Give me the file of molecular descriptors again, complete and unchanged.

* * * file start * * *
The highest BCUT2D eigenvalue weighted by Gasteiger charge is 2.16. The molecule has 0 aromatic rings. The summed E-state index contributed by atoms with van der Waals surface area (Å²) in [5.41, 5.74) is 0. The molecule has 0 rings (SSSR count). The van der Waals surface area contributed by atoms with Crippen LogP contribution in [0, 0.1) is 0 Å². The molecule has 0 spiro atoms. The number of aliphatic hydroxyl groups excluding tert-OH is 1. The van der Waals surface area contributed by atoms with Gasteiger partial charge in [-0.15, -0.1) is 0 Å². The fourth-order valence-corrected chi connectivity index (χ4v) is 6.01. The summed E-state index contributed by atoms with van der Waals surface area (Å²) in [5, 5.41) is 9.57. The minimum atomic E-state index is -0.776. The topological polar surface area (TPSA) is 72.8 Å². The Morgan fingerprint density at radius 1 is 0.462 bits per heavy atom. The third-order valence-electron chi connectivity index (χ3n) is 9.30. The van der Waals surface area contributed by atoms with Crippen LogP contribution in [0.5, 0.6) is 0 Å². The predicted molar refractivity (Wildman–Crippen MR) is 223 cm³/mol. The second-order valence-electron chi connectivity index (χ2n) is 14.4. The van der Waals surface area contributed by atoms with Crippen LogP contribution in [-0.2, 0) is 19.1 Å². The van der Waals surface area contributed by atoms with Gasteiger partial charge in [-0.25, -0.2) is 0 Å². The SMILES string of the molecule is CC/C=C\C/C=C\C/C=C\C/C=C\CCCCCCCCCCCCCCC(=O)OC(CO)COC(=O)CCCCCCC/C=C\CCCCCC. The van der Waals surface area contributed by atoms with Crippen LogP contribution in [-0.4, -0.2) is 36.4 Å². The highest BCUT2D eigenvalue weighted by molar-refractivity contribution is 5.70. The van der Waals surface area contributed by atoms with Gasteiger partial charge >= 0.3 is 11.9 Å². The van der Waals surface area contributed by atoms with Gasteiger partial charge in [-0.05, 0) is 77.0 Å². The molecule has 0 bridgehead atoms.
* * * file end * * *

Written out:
The highest BCUT2D eigenvalue weighted by Gasteiger charge is 2.16. The molecule has 0 aromatic rings. The summed E-state index contributed by atoms with van der Waals surface area (Å²) in [5.41, 5.74) is 0. The molecule has 0 rings (SSSR count). The van der Waals surface area contributed by atoms with Crippen LogP contribution in [0, 0.1) is 0 Å². The molecule has 0 spiro atoms. The number of aliphatic hydroxyl groups excluding tert-OH is 1. The van der Waals surface area contributed by atoms with Gasteiger partial charge in [-0.15, -0.1) is 0 Å². The fourth-order valence-corrected chi connectivity index (χ4v) is 6.01. The summed E-state index contributed by atoms with van der Waals surface area (Å²) in [5, 5.41) is 9.57. The minimum atomic E-state index is -0.776. The topological polar surface area (TPSA) is 72.8 Å². The Morgan fingerprint density at radius 1 is 0.462 bits per heavy atom. The third-order valence-electron chi connectivity index (χ3n) is 9.30. The van der Waals surface area contributed by atoms with Crippen LogP contribution in [0.5, 0.6) is 0 Å². The predicted molar refractivity (Wildman–Crippen MR) is 223 cm³/mol. The second-order valence-electron chi connectivity index (χ2n) is 14.4. The van der Waals surface area contributed by atoms with Crippen LogP contribution in [-0.2, 0) is 19.1 Å². The van der Waals surface area contributed by atoms with Gasteiger partial charge in [-0.25, -0.2) is 0 Å². The SMILES string of the molecule is CC/C=C\C/C=C\C/C=C\C/C=C\CCCCCCCCCCCCCCC(=O)OC(CO)COC(=O)CCCCCCC/C=C\CCCCCC. The van der Waals surface area contributed by atoms with Crippen LogP contribution in [-0.4, -0.2) is 36.4 Å². The highest BCUT2D eigenvalue weighted by molar-refractivity contribution is 5.70. The van der Waals surface area contributed by atoms with Gasteiger partial charge >= 0.3 is 11.9 Å². The van der Waals surface area contributed by atoms with Gasteiger partial charge in [-0.05, 0) is 77.0 Å². The molecule has 0 bridgehead atoms.